The complexity of the world model was such that Ultima VI became the first installment that would let the player get a job to earn money in lieu of the standard CRPG approach of killing monsters and taking their loot. You can buy a sack of grain from a local farmer, take the grain to a mill and grind it into flour, then sell the flour to a baker — or sneak into his bakery at night to bake your own bread using his oven. Even by the standards of today, the living world inside Ultima VI is a remarkable achievement — not to mention a godsend to those of us bored with killing monsters; you can be very successful in Ultima VI whilst doing very little killing at all.

A rare glimpse of Origin’s in-house Ultima VI world editor, which looks surprisingly similar to the game itself.

Plot spoilers begin!

It wasn’t until October of 1989, just five months before the game absolutely, positively had to ship, that Richard Garriott turned his attention to the Avatar’s reason for being in Britannia this time around. The core idea behind the plot came to him during a night out on Austin’s Sixth Street: he decided he wanted to pitch the Avatar into a holy war against enemies who, in classically subversive Ultima fashion, turn out not to be evil at all. In two or three weeks spent locked together alone in a room, subsisting on takeout Chinese food, Richard Garriott and Warren Spector created the “game” part of Ultima VI from this seed, with Spector writing it all down in a soy-sauce-bespattered notebook. Here Spector proved himself more invaluable than ever. He could corral Garriott’s sometimes unruly thoughts into a coherent plan on the page, whilst offering plenty of contributions of his own. And he, almost uniquely among his peers at Origin, commanded enough of Garriott’s respect — was enough of a creative force in his own right — that he could rein in the bad and/or overambitious ideas that in previous Ultimas would have had to be attempted and proved impractical to their originator. Given the compressed development cycle, this contribution too was vital. Spector:

An insanely complicated process, plotting an Ultima. I’ve written a novel, I’ve written [tabletop] role-playing games, I’ve written board games, and I’ve never seen a process this complicated. The interactions among all the characters — there are hundreds of people in Britannia now, hundreds of them. Not only that, but there are hundreds of places and people that players expect to see because they appeared in five earlier Ultimas.

Everybody in the realm ended up being a crucial link in a chain that adds up to this immense, huge, wonderful, colossal world. It was a remarkably complicated process, and that notebook was the key to keeping it all under control.

The chain of information you follow in Ultima VI is, it must be said, far clearer than in any of the previous games. Solving this one must still be a matter of methodically talking to everyone and assembling a notebook full of clues — i.e., of essentially recreating Garriott and Spector’s design notebook — but there are no outrageous intuitive leaps required this time out, nor any vital clues hidden in outrageously out-of-the-way locations. For the first time since Ultima I, a reasonable person can reasonably be expected to solve this Ultima without turning it into a major life commitment. The difference is apparent literally from your first moments in the game: whereas Ultima V dumps you into a hut in the middle of the wilderness — you don’t even know where in the wilderness — with no direction whatsoever, Ultima VI starts you in Lord British’s castle, and your first conversation with him immediately provides you with your first leads to run down. From that point forward, you’ll never be at a total loss for what to do next as long as you do your due diligence in the form of careful note-taking. Again, I have to attribute much of this welcome new spirit of accessibility and solubility to the influence of Warren Spector.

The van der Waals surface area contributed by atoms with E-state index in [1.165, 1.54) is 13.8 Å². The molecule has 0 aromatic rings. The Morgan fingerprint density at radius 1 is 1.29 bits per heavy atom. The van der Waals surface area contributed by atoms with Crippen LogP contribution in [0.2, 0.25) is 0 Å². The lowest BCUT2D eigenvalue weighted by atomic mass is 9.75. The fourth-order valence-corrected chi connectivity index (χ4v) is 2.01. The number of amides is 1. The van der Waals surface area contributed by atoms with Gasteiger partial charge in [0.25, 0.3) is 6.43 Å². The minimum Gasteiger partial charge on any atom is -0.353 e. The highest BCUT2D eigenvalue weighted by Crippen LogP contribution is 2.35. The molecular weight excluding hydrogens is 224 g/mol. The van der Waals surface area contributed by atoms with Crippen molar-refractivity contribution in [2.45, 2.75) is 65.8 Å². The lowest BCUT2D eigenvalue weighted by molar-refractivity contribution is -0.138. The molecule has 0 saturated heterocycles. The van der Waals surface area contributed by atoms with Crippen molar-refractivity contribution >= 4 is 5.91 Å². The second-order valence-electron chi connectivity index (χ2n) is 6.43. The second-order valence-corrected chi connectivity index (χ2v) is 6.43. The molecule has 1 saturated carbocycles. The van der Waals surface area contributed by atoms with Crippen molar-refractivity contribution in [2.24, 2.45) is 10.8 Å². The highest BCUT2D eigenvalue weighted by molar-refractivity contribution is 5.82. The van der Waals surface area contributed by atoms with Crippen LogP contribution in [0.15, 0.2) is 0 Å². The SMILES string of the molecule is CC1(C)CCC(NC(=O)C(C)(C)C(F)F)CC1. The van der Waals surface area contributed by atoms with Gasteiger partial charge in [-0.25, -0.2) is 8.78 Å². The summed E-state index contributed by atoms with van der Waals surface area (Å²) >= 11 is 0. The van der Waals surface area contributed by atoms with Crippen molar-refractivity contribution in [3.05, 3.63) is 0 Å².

Ultima VI pushes the “Gargoyles are evil!” angle hard early on, going so far as to have the seemingly demonic beasts nearly sacrifice you to whatever dark gods they worship. This of course only makes the big plot twist, when it arrives, all the more shocking.

At the beginning of Ultima VI, the Avatar — i.e., you — is called back to Britannia from his homeworld of Earth yet again by the remarkably inept monarch Lord British to deal with yet another crisis which threatens his land. Hordes of terrifyingly demonic-looking Gargoyles are pouring out of fissures which have opened up in the ground everywhere and making savage war upon the land. They’ve seized and desecrated the eight Shrines of Virtue, and are trying to get their hands on the Codex of Ultimate Wisdom, the greatest symbol of your achievements in Ultima IV.

But, in keeping with the shades of gray the series had begun to layer over the Virtues with Ultima V, nothing is quite as it seems. In the course of the game, you discover that the Gargoyles have good reason to hate and fear humans in general and you the Avatar in particular, even if those reasons are more reflective of carelessness and ignorance on the part of you and Lord British’s peoples than they are of malice. To make matters worse, the Gargoyles are acting upon a religious prophecy — conventional religion tends to take a beating in Ultima games — and have come to see the Avatar as nothing less than the Antichrist in their own version of the Book of Revelation. As your understanding of their plight grows, your goal shifts from that of ridding the land of the Gargoyle scourge by violent means to that of walking them back from attributing everything to a foreordained prophecy and coming to a peaceful accommodation with them.